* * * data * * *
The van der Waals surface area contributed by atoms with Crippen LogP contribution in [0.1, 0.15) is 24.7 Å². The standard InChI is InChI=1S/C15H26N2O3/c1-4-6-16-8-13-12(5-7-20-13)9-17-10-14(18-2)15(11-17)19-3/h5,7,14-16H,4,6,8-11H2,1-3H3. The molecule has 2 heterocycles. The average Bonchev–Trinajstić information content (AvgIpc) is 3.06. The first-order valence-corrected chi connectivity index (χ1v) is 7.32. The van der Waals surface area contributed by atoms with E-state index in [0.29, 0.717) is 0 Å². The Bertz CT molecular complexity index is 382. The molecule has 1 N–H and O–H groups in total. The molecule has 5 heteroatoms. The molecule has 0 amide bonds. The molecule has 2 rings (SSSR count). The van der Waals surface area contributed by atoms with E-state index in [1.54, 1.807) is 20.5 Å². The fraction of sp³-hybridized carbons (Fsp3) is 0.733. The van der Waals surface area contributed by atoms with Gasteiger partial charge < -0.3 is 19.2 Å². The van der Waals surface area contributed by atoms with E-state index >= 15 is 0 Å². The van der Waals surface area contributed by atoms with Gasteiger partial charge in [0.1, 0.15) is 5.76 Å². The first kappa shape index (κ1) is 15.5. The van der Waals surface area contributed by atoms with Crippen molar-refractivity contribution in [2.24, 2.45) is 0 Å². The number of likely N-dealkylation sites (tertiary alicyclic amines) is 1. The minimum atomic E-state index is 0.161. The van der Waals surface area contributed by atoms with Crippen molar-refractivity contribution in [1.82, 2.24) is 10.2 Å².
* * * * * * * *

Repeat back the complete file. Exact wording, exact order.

The van der Waals surface area contributed by atoms with Crippen LogP contribution in [0.1, 0.15) is 24.7 Å². The standard InChI is InChI=1S/C15H26N2O3/c1-4-6-16-8-13-12(5-7-20-13)9-17-10-14(18-2)15(11-17)19-3/h5,7,14-16H,4,6,8-11H2,1-3H3. The molecule has 2 heterocycles. The average Bonchev–Trinajstić information content (AvgIpc) is 3.06. The first-order valence-corrected chi connectivity index (χ1v) is 7.32. The van der Waals surface area contributed by atoms with E-state index in [0.29, 0.717) is 0 Å². The Bertz CT molecular complexity index is 382. The molecule has 1 N–H and O–H groups in total. The molecule has 5 heteroatoms. The molecule has 0 amide bonds. The molecule has 2 rings (SSSR count). The van der Waals surface area contributed by atoms with E-state index in [1.54, 1.807) is 20.5 Å². The fraction of sp³-hybridized carbons (Fsp3) is 0.733. The van der Waals surface area contributed by atoms with Gasteiger partial charge < -0.3 is 19.2 Å². The van der Waals surface area contributed by atoms with E-state index >= 15 is 0 Å². The van der Waals surface area contributed by atoms with Gasteiger partial charge in [0.1, 0.15) is 5.76 Å². The first kappa shape index (κ1) is 15.5. The van der Waals surface area contributed by atoms with Crippen molar-refractivity contribution in [2.24, 2.45) is 0 Å². The number of likely N-dealkylation sites (tertiary alicyclic amines) is 1. The minimum atomic E-state index is 0.161. The van der Waals surface area contributed by atoms with Crippen molar-refractivity contribution in [1.82, 2.24) is 10.2 Å².